This Family Came to Down East Maine as Migrant Workers, but Left their Mark as Entrepreneurs

When Juana Rodriguez Vazquez moved to the United States at age four, her father was already something of a go-getter. For years, he’d been spending time in the United States—traveling from state to state as a migrant laborer, following the blueberries and oranges that were ripening in the fields. By the time Juana and her mother moved up from their home state of Guanajuato in Mexico to join him, he was leading a crew of workers that picked fresh fruit and vegetables in multiple states. He had also found homes where his family of eight could stay with him during his harvests. “He was up her so often,” Juana says, “He brought us up so we could be together.”

Juana’s first years in the United States, however, were not initially easy. The family continued to move with the seasons, spending half the year in Florida and the other half in Michigan. The constant migration disrupted Juana’s learning, and made it hard to make friends. Then, in 1998, a friend urged the family to move to the small town of Milbridge, Maine to work on a sea cucumber harvest. Although the Latino population in Down East Maine back then was incredibly small, Juana warmed to her new home. She says it felt safer and less crowded than in Florida. The attentiveness of school officials also helped her greatly improve her English. “Once we came to Maine the first time,” Juana says, “We liked it so much we never left.”

My mom saw there was a demand for Mexican food and thought, why work for someone else when she could open her own business?

Once settled, the Vazquez family began, like many immigrants before them, to see bigger possibilities for their future. Juana’s mother, who had worked in the food business back in Mexico, began to sell her home-cooked food to the Milbridge community. “My mom saw there was a demand for Mexican food and thought, why work for someone else when she could open her own business?” Juana explains. In the early years, her mother sold food out of an old bus the family had converted to a food truck. Three years ago, the family bought a rundown house on Main Street, heavily renovated it, and turned it into an official restaurant.

Today, Vazquez Mexican Takeout offers chimichangas, burritos, and tacos made from flour and corn tortillas the family makes from scratch, as well as American food. “We get people from Bangor, Bar Harbor – from all over,” Juana says, “Some people speak Spanish, others don’t. We get a mix of everything.” Juana and her three sisters work with their mother at the restaurant. Vazquez Mexican Takeout has also created jobs for locals: The family has hired three employees to help with cleaning, cooking, and dishwashing in the kitchen.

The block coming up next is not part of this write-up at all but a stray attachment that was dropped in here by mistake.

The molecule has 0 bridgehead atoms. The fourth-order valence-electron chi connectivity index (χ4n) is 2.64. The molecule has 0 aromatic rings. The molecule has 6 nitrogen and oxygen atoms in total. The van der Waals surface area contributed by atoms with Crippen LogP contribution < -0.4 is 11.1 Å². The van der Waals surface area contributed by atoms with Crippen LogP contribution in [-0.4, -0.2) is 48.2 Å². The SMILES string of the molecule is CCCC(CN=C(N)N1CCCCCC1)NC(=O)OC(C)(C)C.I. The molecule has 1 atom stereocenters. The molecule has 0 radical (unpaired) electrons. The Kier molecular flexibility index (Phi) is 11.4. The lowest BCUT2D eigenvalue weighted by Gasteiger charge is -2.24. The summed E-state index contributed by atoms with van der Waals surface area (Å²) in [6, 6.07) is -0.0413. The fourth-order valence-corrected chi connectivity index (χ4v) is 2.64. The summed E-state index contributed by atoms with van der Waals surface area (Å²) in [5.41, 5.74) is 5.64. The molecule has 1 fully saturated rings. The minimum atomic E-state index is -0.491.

The Vazquez children quickly followed their mother’s lead. After studying mechanics in college and working for a local garage, Juana’s brother Roberto decided to open a small auto shop out of his house in 2011. His business has since grown to a three-door garage with two lifts on Route 1, right outside of Milbridge. Roberto’s Auto Shop and Sales repairs cars, buys and sells used cars, and resells pieces of junk cars. “He sells and fixes tires,” Juana says. “A while back, he became licensed to do car inspections, so he does that now too.” That business employs three outside workers. Juana’s father, who no longer works in the blueberry fields, now works with Roberto as well.

One of Juana’s sisters also started a small interior and exterior painting business three years ago. Another sister owned a small daycare business for a few years. Juana credits her parents and family history for the evident self-starter spirit. “It’s always been in the family,” Juana says, “We saw it throughout our childhood.” Even one of her grandfathers had the entrepreneurial drive: He sold wood in his hometown of Apaseo el Alto when the kids were little.

Juana herself has her own plans for the future. The area where she lives has changed dramatically in recent years, as immigrants have settled along Maine’s coast to fill agriculture and lobster processing roles that would otherwise remain unfilled. Juana says she’d love to stay in the community long term. She worries though about the political climate, and would love to see immigration reform that makes it easier for entrepreneurial immigrants like her family to stay and contribute. For now, though, she stays focused on her own plans. A rising junior the University of Maine, she wants to be an elementary school teacher focused on either English or Art helping the next generation succeed.

About NAE

New American Economy is a bipartisan research and advocacy organization fighting for smart federal, state, and local immigration policies that help grow our economy and create jobs for all Americans. More…